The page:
Func<T1,T2,T3,TResult> Func<T1,T2,T3,TResult> Func<T1,T2,T3,TResult> Func<T1,T2,T3,TResult> Delegate

Definition

Encapsulates a method that has three parameters and returns a value of the type specified by the TResult parameter.

generic <typename T1, typename T2, typename T3, typename TResult>
public delegate TResult Func(T1 arg1, T2 arg2, T3 arg3);
public delegate TResult Func<in T1,in T2,in T3,out TResult>(T1 arg1, T2 arg2, T3 arg3);
type Func<'T1, 'T2, 'T3, 'Result> = delegate of 'T1 * 'T2 * 'T3 -> 'Result
Public Delegate Function Func(Of In T1, In T2, In T3, Out TResult)(arg1 As T1, arg2 As T2, arg3 As T3) As TResult 
Type Parameters
T1

The type of the first parameter of the method that this delegate encapsulates.

T2

The type of the second parameter of the method that this delegate encapsulates.

T3

The type of the third parameter of the method that this delegate encapsulates.

TResult

The type of the return value of the method that this delegate encapsulates.

Parameters
arg1

The first parameter of the method that this delegate encapsulates.

arg2

The second parameter of the method that this delegate encapsulates.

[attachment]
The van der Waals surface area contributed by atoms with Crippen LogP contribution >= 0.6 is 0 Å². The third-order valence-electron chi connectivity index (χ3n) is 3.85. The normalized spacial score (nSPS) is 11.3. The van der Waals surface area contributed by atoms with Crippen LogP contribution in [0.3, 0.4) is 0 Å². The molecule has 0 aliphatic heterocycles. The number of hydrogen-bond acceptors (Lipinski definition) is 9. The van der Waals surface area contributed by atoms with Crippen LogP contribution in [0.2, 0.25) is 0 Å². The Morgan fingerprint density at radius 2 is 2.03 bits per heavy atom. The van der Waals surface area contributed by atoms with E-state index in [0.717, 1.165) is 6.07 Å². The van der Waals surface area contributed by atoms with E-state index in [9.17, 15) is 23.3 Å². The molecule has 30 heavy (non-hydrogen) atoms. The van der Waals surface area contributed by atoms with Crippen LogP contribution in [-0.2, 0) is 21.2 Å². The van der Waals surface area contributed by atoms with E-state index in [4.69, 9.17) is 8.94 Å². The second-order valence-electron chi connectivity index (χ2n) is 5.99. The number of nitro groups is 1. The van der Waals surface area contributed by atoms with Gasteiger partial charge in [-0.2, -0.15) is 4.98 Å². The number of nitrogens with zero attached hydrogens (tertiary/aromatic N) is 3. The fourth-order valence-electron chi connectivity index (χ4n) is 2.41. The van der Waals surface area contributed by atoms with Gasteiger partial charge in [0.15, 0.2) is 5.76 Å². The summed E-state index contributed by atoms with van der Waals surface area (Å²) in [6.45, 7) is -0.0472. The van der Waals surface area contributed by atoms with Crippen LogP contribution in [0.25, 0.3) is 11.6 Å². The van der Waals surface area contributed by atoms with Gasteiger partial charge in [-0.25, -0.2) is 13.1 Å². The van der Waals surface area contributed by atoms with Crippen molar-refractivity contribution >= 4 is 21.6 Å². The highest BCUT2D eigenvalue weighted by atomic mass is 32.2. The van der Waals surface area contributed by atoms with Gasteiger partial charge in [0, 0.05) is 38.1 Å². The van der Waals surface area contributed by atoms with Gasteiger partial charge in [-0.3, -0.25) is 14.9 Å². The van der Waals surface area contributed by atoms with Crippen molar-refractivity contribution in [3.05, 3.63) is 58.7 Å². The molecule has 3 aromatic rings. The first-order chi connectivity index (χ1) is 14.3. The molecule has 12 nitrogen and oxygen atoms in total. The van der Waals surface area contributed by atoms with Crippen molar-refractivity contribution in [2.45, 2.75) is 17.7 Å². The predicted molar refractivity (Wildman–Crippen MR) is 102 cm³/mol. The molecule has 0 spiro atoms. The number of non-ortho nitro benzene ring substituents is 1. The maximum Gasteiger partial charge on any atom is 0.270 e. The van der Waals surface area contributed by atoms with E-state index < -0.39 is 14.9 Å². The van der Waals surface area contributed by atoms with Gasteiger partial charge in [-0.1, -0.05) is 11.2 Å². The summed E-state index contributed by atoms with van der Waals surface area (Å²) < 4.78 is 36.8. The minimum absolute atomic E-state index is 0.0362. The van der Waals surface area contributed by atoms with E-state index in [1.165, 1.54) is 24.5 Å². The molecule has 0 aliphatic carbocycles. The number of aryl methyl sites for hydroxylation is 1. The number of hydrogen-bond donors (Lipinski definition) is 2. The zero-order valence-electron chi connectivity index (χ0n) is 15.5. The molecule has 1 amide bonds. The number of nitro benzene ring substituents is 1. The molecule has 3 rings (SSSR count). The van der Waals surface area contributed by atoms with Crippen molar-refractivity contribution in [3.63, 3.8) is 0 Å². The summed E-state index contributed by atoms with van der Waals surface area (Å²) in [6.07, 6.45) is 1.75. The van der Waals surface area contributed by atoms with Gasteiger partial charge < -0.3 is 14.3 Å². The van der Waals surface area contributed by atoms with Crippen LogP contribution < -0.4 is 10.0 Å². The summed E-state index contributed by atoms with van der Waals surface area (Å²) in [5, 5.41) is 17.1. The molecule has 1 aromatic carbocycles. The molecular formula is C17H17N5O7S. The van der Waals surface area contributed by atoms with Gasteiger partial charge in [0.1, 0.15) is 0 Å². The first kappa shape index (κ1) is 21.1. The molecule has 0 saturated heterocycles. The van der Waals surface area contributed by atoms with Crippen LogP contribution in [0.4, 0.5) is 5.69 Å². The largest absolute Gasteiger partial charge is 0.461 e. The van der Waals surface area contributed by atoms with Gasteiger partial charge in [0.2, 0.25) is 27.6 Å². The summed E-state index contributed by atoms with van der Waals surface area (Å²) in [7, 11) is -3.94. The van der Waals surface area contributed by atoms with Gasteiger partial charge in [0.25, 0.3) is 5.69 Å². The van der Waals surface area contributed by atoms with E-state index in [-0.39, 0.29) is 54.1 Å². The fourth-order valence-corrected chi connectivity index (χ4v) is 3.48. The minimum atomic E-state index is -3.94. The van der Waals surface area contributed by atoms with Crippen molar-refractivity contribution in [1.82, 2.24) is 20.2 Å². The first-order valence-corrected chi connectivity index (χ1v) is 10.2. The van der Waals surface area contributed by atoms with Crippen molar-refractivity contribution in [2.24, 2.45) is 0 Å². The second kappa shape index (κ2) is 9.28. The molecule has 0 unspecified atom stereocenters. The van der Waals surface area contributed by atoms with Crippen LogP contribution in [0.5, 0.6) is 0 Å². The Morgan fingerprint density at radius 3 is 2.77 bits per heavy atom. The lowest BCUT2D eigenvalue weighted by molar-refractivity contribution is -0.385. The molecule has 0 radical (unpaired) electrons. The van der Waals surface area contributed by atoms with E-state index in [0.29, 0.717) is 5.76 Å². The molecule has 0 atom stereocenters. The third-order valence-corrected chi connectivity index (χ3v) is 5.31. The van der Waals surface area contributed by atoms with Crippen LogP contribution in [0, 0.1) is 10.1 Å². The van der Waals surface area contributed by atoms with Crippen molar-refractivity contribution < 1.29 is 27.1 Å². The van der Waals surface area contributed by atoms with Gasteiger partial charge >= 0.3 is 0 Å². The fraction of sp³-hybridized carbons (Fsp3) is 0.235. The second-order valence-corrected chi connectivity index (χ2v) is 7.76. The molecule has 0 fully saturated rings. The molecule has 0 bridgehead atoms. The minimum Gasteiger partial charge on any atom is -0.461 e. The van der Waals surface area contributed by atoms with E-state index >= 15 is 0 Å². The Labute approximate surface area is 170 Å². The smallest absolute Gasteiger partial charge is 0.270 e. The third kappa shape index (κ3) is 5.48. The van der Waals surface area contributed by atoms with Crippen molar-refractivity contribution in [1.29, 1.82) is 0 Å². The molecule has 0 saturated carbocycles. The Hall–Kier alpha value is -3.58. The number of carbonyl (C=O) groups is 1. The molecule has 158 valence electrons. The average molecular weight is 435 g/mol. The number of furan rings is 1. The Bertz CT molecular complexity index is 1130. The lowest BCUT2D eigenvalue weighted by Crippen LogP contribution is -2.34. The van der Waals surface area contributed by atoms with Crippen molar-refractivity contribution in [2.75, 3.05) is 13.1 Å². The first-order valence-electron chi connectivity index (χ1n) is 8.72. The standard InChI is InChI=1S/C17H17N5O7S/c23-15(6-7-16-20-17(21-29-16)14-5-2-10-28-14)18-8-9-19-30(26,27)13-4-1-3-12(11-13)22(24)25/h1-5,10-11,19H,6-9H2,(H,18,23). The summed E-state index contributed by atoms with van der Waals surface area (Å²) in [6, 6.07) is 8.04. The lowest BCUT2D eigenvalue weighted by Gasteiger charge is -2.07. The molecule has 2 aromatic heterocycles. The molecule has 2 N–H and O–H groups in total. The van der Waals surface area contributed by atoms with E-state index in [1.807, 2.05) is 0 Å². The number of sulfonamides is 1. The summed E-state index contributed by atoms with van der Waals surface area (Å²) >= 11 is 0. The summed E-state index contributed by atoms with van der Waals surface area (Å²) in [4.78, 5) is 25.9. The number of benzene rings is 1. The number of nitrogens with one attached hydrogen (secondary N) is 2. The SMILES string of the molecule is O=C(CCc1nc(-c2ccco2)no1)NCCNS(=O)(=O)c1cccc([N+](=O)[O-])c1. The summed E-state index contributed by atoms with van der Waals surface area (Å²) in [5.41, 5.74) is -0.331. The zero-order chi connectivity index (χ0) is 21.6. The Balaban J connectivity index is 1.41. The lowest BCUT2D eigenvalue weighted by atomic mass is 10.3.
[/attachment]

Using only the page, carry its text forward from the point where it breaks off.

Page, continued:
arg3

The third parameter of the method that this delegate encapsulates.

Return Value
TResult

The return value of the method that this delegate encapsulates.

Inheritance
Func<T1,T2,T3,TResult>Func<T1,T2,T3,TResult>Func<T1,T2,T3,TResult>Func<T1,T2,T3,TResult>

Examples

The following example demonstrates how to declare and use a Func<T1,T2,TResult> delegate. This example declares a Func<T1,T2,TResult> variable and assigns it a lambda expression that takes a String value and an Int32 value as parameters. The lambda expression returns true if the length of the String parameter is equal to the value of the Int32 parameter. The delegate that encapsulates this method is subsequently used in a query to filter strings in an array of strings.

using System;
using System.Collections.Generic;
using System.Linq;

public class Func3Example
{
   public static void Main()
   {
      Func<String, int, bool> predicate = (str, index) => str.Length == index;

      String[] words = { "orange", "apple", "Article", "elephant", "star", "and" };
      IEnumerable<String> aWords = words.Where(predicate).Select(str => str);

      foreach (String word in aWords)
         Console.WriteLine(word);
   }
}
Imports System.Collections.Generic
Imports System.Linq

Public Module Func3Example

   Public Sub Main()
      Dim predicate As Func(Of String, Integer, Boolean) = Function(str, index) str.Length = index

      Dim words() As String = { "orange", "apple", "Article", "elephant", "star", "and" }
      Dim aWords As IEnumerable(Of String) = words.Where(predicate)